Following the attempt by some governments of the world to modify the three International Drug Control Conventions:
-the Single Convention on Narcotic Drugs of 1961 as amended by the 1972 Protocol;
-the Convention on Psychotropic Substances of 1971 (effective measures against abuse of substances);
-the United Convention against Illicit Traffic in Narcotic Drugs and Psychotropic Substances of 1988 (eradication of illicit traffic);
to make the legalization of cannabis no longer illegal and thus opening the door to a massive production satisfying some vested interests, in disregard of the well-being of the youth and the population, there was in December 2018, at the U.N.Office on Drugs and Crime (UNODC-Vienna), during the reconvened 61st Commission on Narcotic Drugs (CND) Session a clearcut decision taken by the majority of the States Representatives to not modify these International Conventions.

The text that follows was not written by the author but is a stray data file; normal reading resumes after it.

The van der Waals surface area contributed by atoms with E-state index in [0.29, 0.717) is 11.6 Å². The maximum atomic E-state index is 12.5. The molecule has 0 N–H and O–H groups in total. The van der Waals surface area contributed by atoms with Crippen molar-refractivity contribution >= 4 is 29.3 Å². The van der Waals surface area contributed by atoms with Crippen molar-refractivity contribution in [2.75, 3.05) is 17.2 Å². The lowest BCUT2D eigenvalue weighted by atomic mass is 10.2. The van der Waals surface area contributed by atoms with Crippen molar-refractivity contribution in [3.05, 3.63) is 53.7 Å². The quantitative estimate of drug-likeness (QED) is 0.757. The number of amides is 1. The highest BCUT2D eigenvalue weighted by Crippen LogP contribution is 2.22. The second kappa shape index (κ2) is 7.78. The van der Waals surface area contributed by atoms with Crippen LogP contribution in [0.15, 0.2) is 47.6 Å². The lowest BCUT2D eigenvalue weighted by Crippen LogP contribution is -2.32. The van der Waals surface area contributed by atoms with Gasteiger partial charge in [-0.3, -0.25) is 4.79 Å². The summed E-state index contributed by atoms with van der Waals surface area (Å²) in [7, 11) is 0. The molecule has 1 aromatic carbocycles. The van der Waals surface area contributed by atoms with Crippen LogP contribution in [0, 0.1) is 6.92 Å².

We have to keep in mind the words of the UNODC Executive Director on 26 June 2018:
“When we are talking about the lives and the futures of the next generation, prevention is truly better than cure.”
And in the point 1 of the Alert #5 of the International Narcotics Control Board (INCB-June 2018): “The key elements of this core objectives – children, young people, health and well-being- are also the core of relevant resolutions adopted by the UN General Assembly, the ECOSOC and the CND as well as international instruments with a direct link to human rights“;
In the INCB Alert#9 (December 2018) is reminded that “Universal action against drug trafficking and abuse is a prerequisite for achieving the health and welfare of mankind which is one of the main aims of the international drug control treaties.”
Let’s have a look on the impact of drug use on into two US States which which were the first states to vote to legalize marijuana for recreational purpose in 2012:
-Washington State (DUI=Driving Under Influence),
-Colorado which “legalized” the cannabis use (CO=Colorado).